On Saturday, we get that matchup. The Wildcats will host No. 11 UCLA, who has an electric freshman guard of their own leading an offense that is lighting up scoreboards out west.

It will be the most-anticipated matchup on a day filled with terrific games, not only because it’s between two blue-blood programs playing elite-level basketball, but because the way these two teams play should turn this into a fast-paced, highlight-laden shootout.

Let’s break the matchup down.

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If you looked solely at the box scores of Kentucky’s games, you’d probably assume that the Wildcats are the second-coming of the Golden State Warriors, an offensive juggernaut with a roster full of players that are unguardable.

That’s not necessarily the case.

What makes this Kentucky team so special happens on the defensive side of the ball. Simply put, they are a nightmare to play against. De’Aaron Fox is one of the best on-ball defenders in the country. Isaiah Briscoe isn’t all that far behind, and Malik Monk has assuaged fears about whether or not he was a guy that cared about that side of the ball.

And I haven’t even mentioned the size and versatility along their front line yet.

Cal isn’t doing anything all that fancy with them on the defensive end, either. He isn’t reinventing the wheel. He’s not playing gimmick defenses or using any kind of full-court pressure. All he’s doing is asking his guys to play aggressive, pressuring man-to-man defense, often-times picking up the primary ball-handler for 94-feet, and his team has bought in.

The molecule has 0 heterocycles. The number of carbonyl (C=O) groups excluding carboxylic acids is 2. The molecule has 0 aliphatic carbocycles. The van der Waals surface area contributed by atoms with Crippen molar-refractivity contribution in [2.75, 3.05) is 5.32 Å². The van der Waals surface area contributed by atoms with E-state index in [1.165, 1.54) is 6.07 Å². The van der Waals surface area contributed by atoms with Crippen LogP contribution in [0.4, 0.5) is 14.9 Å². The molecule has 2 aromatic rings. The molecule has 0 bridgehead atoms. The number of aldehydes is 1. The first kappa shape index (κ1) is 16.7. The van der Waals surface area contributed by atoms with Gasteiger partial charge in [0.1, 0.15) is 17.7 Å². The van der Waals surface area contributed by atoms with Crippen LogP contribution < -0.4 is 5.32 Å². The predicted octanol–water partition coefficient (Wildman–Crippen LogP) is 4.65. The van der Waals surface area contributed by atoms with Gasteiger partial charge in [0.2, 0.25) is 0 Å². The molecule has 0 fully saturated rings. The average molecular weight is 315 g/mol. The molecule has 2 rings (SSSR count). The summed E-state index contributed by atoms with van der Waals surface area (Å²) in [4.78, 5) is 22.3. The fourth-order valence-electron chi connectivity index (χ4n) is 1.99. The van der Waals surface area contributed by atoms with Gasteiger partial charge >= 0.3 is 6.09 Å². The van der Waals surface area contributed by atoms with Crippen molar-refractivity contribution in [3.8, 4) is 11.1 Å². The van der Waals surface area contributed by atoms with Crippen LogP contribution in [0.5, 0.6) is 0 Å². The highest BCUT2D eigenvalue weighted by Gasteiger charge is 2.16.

Their best defensive lineup, the one that Cal has used to start three of the last four games, features Wenyen Gabriel at the four and Bam Adebayo at the five. Both Gabriel and Adebayo are athletic enough to cover point guards, so Cal will switch every exchange 1-through-5.

Kentucky plays with an unbelievable amount of effort and energy on defense. Everyone on the roster plays like they’re the walk-ons, like the only way they can get minutes is if they lead the team in floor-burns. But they’re not. They’re lottery picks, and in the case of Fox and Monk, more athletic than anyone they’re going to face this season. They make running offense a nightmare, and once they get the ball back – whether it’s off a missed shot, a turnover and, oftentimes, even a made shot – it’s off to the races.

And it’s that transition game that kills you.

Briscoe, Fox and Monk are all interchangeable. They can grab a defensive rebound and lead the break coast-to-coast. (Part of the reason that Fox is averaging such a high number of rebounds is that he doesn’t have to worry about point guards crashing the glass, so while the other four guys on the floor go find a body, Fox heads to the rim and grabs the board, the quickest way to ignite their break.) If that doesn’t work, all three of them can throw outlet passes 94 feet and drop them in the bucket like Aaron Rodgers throwing a fade route. They can be the guys running the lanes, catching those passes and finishing acrobatic layups with two guys draped all over them. They can throw the alleys and finish the oops.

But the key to their transition game?